Course Outline and Reading Assignments:

Introduction (August 24)

Reconstruction (August 26 - September 2)

The problem of Reconstruction.

Andrew Johnson and development of the presidential efforts at Reconstruction.

Congressional Reconstruction and the impeachment of Johnson.

The South during Reconstruction.

Read: Chapter 16, pp. 385-408.

The United States as an Industrial Giant (September 7-14)

The age of railroad expansion and consolidation.

Iron and steel and the development of the U.S. as a major industrial power.

The impact of industrial growth on social, political, and economic life of the United States.

Read: Chapters 18-19, pp. 433-482.

American Agriculture in the Post-Civil War Era (September 16-21)

Agricultural expansion through the Plains after the Civil War.

Agriculture in the South after the end of slavery.

Technology and agricultural expansion.

Populism: the politics of agricultural discontent.

Read: Chapter 17, pp. 409-432; and Chapter 20, pp. 483-509.

Mid-Term Examination I (September 23)

The Progressive Movement (September 28 - October 7)

Mass society and the development of modern journalism.

The growth of reform consciousness at the beginning of the 20th century.

Muckrakers and urban reformers.

Progressives and the reform of state governments.

The Progressives and the development of the modern presidency:

Teddy Roosevelt and Woodrow Wilson.

Read: Chapter 22-23, pp. 534-589.

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The appearance of American Imperialism (October 12-14)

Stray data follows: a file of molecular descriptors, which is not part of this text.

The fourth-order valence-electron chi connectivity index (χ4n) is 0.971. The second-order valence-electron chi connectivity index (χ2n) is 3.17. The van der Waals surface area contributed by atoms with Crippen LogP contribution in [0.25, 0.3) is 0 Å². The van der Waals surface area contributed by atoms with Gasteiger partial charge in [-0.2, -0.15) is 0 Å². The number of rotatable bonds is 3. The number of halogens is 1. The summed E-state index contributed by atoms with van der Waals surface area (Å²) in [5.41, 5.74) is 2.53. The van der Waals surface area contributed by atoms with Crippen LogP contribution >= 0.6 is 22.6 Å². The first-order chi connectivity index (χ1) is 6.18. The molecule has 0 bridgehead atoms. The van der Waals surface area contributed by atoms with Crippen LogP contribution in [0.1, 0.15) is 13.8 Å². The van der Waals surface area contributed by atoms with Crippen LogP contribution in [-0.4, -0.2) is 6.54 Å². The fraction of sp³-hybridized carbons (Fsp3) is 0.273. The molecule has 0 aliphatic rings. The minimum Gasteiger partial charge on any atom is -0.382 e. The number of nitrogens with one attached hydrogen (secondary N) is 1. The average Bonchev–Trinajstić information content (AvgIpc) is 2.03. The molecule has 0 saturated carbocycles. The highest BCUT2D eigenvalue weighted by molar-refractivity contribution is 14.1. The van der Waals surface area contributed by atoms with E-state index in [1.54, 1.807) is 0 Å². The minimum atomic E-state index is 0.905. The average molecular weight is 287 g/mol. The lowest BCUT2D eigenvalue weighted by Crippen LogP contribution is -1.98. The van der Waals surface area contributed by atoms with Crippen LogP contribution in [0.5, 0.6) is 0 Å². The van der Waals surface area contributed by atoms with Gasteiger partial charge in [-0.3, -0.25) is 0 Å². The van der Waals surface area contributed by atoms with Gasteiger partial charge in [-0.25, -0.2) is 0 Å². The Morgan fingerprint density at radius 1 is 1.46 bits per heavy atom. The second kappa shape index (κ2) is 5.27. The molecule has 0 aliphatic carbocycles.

European expansionism and imperialism: its influence on Americans.

The growth of the Navy.

The Spanish-American War and its aftermath.

Read: Chapter 21, 510-533.

The Emergence of the United States as a World Power (October 19-26)

Theodore Roosevelt and the intervention of the United States in continental and world affairs.

European politics and the outbreak of World War I.

Woodrow Wilson and the U.S. entry into the war.

The U.S. and the peace settlements.

Read: Chapter 24, pp. 590-617.

Mid-Term Examination II (October 28)

The Roaring Twenties (November 2-4 )

The Republican Ascendancy: Warren G. Harding and the "Return to Normalcy."

The overwhelming of U.S. society by the automobile and advertising.

Boom attitudes in urban America and depression on the farm.

Nativism and the KKK.

Read: Chapter 25, pp. 618-639.

The Great Depression and the New Deal (November 9-16)

The Stock Market crash and the end of the era of speculation.

The world-wide depression of the Thirties.

The election of Franklin D. Roosevelt and the emergence of the New Deal.

The New Deal and the Supreme Court.

Conservative reaction to the New Deal.

Read: Chapter 26, pp. 640-664.

World War II and the United States as a World Power (November 18-30)

The emergence of totalitarianism in Europe after W.W. I.

The German alliance with the Soviet Union and the outbreak of war in 1939.

Japanese expansion in Manchuria and China in the 1930s.

Pearl Harbor and the U.S. entry into the war.

The allied war effort, 1939-1945.

The atomic bomb and the end of the war.